A nameless traveller who faces human cruelty on his way to Egypt; an Indian immigrant searching for freedom in Washington; a West Indian man sacrificing everything for his little brother; and two English people travelling through an unnamed African country on the cusp of revolution.
In a Free State is a cynic exploration of the meaning of freedom, belonging, alienation, and the prize of colonialism.
Nora is 35 years old. She has no stable relationship, no stable job, and she feels like she has wasted all the opportunities life has offered her in the past. She will never know what could have happened if she had made different choices, and after a really bad day, she decides she has had enough.
That’s how she finds herself in the Midnight Library, a huge building where time doesn’t flow and all the books on the shelves are other lives that she could have lived, if only she had acted differently. She can try on each and any of them, if she wants, and if she finds one that satisfies her on every account, she can just keep living it instead of her original life. But is any of them really going to be the perfect one?
No, he would not open his eyes. If they were still there, he could rely on them to stay. He pulled the pillow over his ears. He didn’t want to hear them either. Yet he wanted to check that they were still there. He dreaded their presence, but their sudden absence would have terrified him more. They were the only witnesses to his sanity.
Norman Zweck was a child prodigy. At twelve he spoke seven languages, and right after law school he was already an acclaimed barrister. But that was before.
Now, forty-one and still living with his father and younger sister, he lies in bed most of the day to keep track of them. He’s the only one who sees them, and his family believes him to be going mad. But he knows they are there, and his only relief is taking the white pills he keeps hidden under a board in the floor. When his father finally takes the decision to hospitalise him for treatment, they all start exploring their memories in search of the cause of his problems. His father, his sisters – the one that lives with them, but also the one who is estranged from the family – and Norman himself are all guilty to some extent. But only talking and coming to terms with their failings will allow them to heal as a family.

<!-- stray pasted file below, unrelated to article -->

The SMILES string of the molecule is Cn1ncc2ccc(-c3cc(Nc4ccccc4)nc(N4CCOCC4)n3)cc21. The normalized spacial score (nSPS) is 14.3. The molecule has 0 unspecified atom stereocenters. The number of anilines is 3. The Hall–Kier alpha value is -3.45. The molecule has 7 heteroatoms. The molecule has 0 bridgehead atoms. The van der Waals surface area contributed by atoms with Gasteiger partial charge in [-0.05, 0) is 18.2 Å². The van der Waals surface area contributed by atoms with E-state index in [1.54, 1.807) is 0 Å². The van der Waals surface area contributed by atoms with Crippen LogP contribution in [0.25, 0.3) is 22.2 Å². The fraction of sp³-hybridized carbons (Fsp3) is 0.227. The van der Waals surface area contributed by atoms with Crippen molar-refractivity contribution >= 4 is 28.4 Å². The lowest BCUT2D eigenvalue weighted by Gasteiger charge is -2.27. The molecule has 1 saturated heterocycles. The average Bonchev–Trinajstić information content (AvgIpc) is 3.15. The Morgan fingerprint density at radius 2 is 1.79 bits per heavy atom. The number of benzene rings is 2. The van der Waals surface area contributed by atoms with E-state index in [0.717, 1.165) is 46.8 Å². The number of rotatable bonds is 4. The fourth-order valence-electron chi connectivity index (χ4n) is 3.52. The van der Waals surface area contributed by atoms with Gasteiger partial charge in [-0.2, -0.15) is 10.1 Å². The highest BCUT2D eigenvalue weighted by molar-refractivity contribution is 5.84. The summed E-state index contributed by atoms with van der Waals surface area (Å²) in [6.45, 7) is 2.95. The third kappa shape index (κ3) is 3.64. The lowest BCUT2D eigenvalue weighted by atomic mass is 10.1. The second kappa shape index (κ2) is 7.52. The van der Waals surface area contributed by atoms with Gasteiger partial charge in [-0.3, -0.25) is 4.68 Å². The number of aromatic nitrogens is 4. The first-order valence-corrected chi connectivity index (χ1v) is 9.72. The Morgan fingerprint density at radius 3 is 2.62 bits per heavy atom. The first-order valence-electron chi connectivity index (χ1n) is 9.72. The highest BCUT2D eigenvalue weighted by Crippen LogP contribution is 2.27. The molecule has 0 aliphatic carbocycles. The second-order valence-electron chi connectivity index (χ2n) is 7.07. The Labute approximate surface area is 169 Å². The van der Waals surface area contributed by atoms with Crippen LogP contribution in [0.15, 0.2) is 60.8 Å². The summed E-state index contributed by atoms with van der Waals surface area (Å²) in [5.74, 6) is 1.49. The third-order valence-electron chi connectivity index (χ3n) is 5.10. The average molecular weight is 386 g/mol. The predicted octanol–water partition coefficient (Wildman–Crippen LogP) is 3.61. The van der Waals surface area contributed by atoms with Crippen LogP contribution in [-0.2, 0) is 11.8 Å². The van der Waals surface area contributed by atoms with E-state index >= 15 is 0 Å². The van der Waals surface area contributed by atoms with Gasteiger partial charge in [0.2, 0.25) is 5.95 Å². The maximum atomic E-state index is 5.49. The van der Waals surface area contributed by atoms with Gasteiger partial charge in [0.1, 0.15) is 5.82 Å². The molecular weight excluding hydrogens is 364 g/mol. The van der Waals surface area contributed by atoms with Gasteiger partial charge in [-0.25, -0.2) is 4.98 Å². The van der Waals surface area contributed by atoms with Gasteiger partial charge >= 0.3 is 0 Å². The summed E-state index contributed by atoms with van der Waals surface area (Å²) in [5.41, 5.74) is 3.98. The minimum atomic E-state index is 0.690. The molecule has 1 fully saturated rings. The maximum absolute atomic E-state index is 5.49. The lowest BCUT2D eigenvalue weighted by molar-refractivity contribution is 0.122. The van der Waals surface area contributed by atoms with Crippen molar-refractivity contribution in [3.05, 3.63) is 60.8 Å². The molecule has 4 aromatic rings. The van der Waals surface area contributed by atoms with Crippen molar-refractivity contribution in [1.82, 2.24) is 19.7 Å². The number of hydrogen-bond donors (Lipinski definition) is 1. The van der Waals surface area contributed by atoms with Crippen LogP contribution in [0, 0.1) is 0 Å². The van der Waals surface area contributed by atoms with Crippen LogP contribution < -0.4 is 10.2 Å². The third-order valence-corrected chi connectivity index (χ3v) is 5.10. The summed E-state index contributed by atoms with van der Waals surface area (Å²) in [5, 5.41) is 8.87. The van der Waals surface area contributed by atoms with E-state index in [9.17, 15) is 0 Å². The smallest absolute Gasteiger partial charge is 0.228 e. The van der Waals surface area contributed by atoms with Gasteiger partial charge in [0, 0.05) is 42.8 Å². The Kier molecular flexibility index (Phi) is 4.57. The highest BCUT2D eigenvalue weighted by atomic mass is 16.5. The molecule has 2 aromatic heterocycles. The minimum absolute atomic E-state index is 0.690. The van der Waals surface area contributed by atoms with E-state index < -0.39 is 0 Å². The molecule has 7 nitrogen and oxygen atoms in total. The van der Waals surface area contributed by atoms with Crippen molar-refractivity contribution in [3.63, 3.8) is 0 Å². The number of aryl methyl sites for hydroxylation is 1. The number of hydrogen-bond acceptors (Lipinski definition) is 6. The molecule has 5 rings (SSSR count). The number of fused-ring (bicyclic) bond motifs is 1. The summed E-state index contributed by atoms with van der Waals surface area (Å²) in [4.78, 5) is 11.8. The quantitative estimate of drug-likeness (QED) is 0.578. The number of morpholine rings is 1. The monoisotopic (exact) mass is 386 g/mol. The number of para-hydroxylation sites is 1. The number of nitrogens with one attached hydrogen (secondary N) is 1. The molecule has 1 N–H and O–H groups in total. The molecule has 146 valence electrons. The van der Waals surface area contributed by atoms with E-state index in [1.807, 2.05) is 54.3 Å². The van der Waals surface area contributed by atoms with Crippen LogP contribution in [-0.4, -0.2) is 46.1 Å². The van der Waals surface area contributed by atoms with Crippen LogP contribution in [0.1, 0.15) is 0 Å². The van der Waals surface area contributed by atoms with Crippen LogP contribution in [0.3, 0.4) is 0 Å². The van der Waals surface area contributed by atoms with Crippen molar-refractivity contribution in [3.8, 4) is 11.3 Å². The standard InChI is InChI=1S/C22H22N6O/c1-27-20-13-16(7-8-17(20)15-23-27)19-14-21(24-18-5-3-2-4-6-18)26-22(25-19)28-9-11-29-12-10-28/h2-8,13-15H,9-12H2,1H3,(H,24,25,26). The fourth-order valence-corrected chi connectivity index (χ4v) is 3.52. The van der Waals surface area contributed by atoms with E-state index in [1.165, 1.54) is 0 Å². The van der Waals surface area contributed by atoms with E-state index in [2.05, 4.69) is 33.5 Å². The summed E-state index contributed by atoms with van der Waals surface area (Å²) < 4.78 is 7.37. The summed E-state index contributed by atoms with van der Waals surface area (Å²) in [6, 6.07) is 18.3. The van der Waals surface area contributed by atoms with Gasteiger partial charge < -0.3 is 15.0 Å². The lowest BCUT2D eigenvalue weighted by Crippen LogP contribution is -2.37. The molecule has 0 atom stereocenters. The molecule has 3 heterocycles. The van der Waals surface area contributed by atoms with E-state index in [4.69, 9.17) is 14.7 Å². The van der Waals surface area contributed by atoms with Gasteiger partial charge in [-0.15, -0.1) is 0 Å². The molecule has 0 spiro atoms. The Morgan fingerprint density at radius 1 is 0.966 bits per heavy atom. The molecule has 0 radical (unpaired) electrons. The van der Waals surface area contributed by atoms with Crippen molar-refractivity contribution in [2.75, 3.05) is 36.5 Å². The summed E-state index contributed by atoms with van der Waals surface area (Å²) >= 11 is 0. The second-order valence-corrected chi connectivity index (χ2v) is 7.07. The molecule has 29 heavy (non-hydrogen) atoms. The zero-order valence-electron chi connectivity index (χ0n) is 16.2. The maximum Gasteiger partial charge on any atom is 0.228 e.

I would be lying if I said my mother’s misery has never given me pleasure.
Girl in White Cotton (or Burnt Sugar, if you prefer) is the story of Antara and her mother who has Alzheimer. They’ve always had a strained relationship, but now that her mother’s grasp on reality is slipping, Antara starts reliving her past, searching for that thread that would allow her to take care of her mother without reservations.
We follow her during her childhood in Pune, first in a guru’s community, then in a catholic boarding school, and after that during her years in Bombay, and a picture starts emerging from the memories: her mother who is both absent and judging, too proud but also mean and spiteful. And as we watch Antara in her daily life in the present, we start to wonder together with her – if she’s really so much different from her mother, after all.